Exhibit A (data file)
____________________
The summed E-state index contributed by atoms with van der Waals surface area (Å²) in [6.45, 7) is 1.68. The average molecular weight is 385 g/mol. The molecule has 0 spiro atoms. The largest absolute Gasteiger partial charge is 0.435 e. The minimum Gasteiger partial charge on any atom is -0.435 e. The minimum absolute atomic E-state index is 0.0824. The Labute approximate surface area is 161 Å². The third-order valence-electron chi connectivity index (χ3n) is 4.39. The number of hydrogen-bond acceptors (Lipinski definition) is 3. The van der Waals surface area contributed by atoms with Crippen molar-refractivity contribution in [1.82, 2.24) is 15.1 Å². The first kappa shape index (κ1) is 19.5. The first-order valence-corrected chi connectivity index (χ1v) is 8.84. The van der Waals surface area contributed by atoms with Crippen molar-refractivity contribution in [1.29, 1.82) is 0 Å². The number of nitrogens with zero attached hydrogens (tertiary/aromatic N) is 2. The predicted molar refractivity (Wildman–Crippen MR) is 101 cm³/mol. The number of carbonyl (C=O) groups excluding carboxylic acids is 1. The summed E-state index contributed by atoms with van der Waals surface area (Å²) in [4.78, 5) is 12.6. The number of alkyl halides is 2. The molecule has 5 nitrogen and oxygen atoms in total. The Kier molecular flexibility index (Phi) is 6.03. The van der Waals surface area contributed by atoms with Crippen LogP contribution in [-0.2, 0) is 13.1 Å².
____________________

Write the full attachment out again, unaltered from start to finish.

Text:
The summed E-state index contributed by atoms with van der Waals surface area (Å²) in [6.45, 7) is 1.68. The average molecular weight is 385 g/mol. The molecule has 0 spiro atoms. The largest absolute Gasteiger partial charge is 0.435 e. The minimum Gasteiger partial charge on any atom is -0.435 e. The minimum absolute atomic E-state index is 0.0824. The Labute approximate surface area is 161 Å². The third-order valence-electron chi connectivity index (χ3n) is 4.39. The number of hydrogen-bond acceptors (Lipinski definition) is 3. The van der Waals surface area contributed by atoms with Crippen molar-refractivity contribution in [1.82, 2.24) is 15.1 Å². The first kappa shape index (κ1) is 19.5. The first-order valence-corrected chi connectivity index (χ1v) is 8.84. The van der Waals surface area contributed by atoms with Crippen molar-refractivity contribution in [1.29, 1.82) is 0 Å². The number of nitrogens with zero attached hydrogens (tertiary/aromatic N) is 2. The predicted molar refractivity (Wildman–Crippen MR) is 101 cm³/mol. The number of carbonyl (C=O) groups excluding carboxylic acids is 1. The summed E-state index contributed by atoms with van der Waals surface area (Å²) in [4.78, 5) is 12.6. The number of alkyl halides is 2. The molecule has 5 nitrogen and oxygen atoms in total. The Kier molecular flexibility index (Phi) is 6.03. The van der Waals surface area contributed by atoms with Crippen LogP contribution in [-0.2, 0) is 13.1 Å².